The Story Of 2 Startups Bringing Change In India Right Now


India’s long and soaring voyage of startups is nothing new to the eyes and ears of ordinary citizens, the business news reports, and the venture capitalists, located both in India and abroad. But, among all the success stories we have heard from Flipkart to Snapdeal to Ola, none have heard of startups that are truly working hard to bring about a change in India’s most rural areas and to solve a very common problem that we all face.


Lytyfy; startups
Lytyfy, image credits: Twitter

Founders: Vishnu Raghunathan & S Deepak Kumar

Location: North-East Bihar, India

The newly founded company, Lytyfy is making waves in rural parts of India, such as North-East Bihar, where they are selling off-the-grid solar home systems to help low and mid-level income consumers to buy products with flexible financing options.

The idea for offering product financing came when the founders started working for the state government of Bihar on a World Bank Project between 2013-2015 at Purnea, a small village in the North-Eastern corridor of Bihar.

For some time, they offered solar power to the nearby villages for basic means such as lighting and mobile charging, but sadly, it did not translate well into sales.

The duo then observed that the energy-starved households of Bihar spend a remarkable amount of $600 million annually, for lighting which goes towards buying harmful sources like kerosene and lanterns.

They sat down with the government to come up with a credit financing scheme after seeing the potential for such a setup. Today, the small company earns by charging a low rate of interest, 2% per month for four months, after accepting 40% down payment for the product.

The team has a current distribution of 150 loans in Bihar via an online crowdfunding platform created for retail investors who want to invest in small-scale solar projects. They are also trying to tie up with NBFCs for financing future products, such as a mobile phone. Right now, the loan book of Lytyfy shows around 4.5 lakhs but wants to reach 400 customers with a loan book of 1.5 crores in the coming year.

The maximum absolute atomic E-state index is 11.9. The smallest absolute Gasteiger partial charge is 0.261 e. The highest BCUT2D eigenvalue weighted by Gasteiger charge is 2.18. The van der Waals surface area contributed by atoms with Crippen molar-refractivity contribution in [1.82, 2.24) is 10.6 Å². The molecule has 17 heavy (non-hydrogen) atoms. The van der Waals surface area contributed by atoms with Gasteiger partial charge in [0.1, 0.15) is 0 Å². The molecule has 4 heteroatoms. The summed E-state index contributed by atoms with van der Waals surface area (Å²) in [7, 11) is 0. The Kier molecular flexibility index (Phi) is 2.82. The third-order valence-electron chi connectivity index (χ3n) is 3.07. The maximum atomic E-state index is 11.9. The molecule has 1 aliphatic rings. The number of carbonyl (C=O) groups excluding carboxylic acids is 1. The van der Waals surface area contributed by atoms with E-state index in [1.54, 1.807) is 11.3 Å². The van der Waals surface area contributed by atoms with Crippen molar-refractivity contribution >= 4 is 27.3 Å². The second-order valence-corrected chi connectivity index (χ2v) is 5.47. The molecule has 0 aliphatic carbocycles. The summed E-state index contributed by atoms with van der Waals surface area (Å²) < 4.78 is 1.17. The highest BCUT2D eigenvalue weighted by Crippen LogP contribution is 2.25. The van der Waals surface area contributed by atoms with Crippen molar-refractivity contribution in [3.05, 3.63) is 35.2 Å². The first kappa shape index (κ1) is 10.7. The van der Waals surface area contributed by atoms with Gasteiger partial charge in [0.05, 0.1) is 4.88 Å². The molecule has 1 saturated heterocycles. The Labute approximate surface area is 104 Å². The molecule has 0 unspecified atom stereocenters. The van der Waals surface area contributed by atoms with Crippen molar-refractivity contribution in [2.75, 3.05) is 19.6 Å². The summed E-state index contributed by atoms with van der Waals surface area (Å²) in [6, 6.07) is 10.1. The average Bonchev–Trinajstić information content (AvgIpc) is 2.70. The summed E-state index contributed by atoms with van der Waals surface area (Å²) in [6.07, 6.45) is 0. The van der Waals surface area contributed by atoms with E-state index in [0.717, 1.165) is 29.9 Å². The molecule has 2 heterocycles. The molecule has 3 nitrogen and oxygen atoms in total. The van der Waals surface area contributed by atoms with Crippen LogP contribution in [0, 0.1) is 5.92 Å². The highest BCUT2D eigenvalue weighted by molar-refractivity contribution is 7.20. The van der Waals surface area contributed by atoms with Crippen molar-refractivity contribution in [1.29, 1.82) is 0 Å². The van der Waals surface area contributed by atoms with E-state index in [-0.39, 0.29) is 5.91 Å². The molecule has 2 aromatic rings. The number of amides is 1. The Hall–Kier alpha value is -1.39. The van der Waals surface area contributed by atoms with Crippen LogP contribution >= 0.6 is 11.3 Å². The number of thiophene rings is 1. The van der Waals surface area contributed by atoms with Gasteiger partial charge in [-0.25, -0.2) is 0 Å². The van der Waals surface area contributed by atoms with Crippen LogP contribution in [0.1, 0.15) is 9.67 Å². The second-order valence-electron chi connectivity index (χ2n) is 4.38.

The credit assessment of Lytyfy’s customers is conducted through parameters like average household expenditure, children’s education costs, revenues from farming, and other self-help groups. The startup is a part of the accelerator program in Axilor which has two notable Indian founders, Kris Gopalakrishnan, and SD Shibulal of Infosys.

The CEO of Axilor Ventures praises the startup quite highly and said that the founders bring significant practical experience and have made good progress during the 100-day accelerator program conducted by Axilor.



Elanic, startups
Image Credits: Elanic

Founders: Abhilash Narahari, Palkush Chawla & Aditi Rohan

City: Bangalore

Ever wanted to pick a dress from someone else’s wardrobe? Now you can do that with Elanic’s mobile app platform for people who wish to sell their clothes online.

The functionality of the app is pretty easy, click a picture of the product and put a price tag on it to list it on the platform. Once someone shows an interest in the product and makes a purchase, Elanic will pick up the product and deliver it to the buyer at their doorstep.

The company founded in November 2015 has more than 2 lakh listings on the platform with over 3.5 lakh downloads.

Elanic is creating a new wave in the sea of e-commerce in India. It has raised funding of an undisclosed amount from BEENEXT, Rebright Partners, Anupam Mittal, Tracxn Labs and Aneesh Reddy.

The co-founder Narahari said that the team believes in the scope of growth in existing markets, and will be creating enough awareness for the need to reuse clothing across all major cities in India and has quite ambitious plans for the upcoming year.

Currently, the company is concentrating on women’s clothing, since the platform was created mainly for women, but also encourages men to sell their unworn clothes using the mobile app.

Traditionally, unworn clothing in India is given away to people living Below Poverty Line, such as maids, security guards, cleaners, and others who gladly accept clothes for their families or resell it to other markets.



Although many e-commerce and mobile payment companies which continue to be on the rise in India, there are a few such as Elanic and Lytyfy who are genuinely trying to bring change to the Indian outlook towards reusability of clothing items and bringing power by harnessing solar power, respectively.

Hopefully, these two will bring about some change and inspire new startup founders to actually serve the people in a smarter way.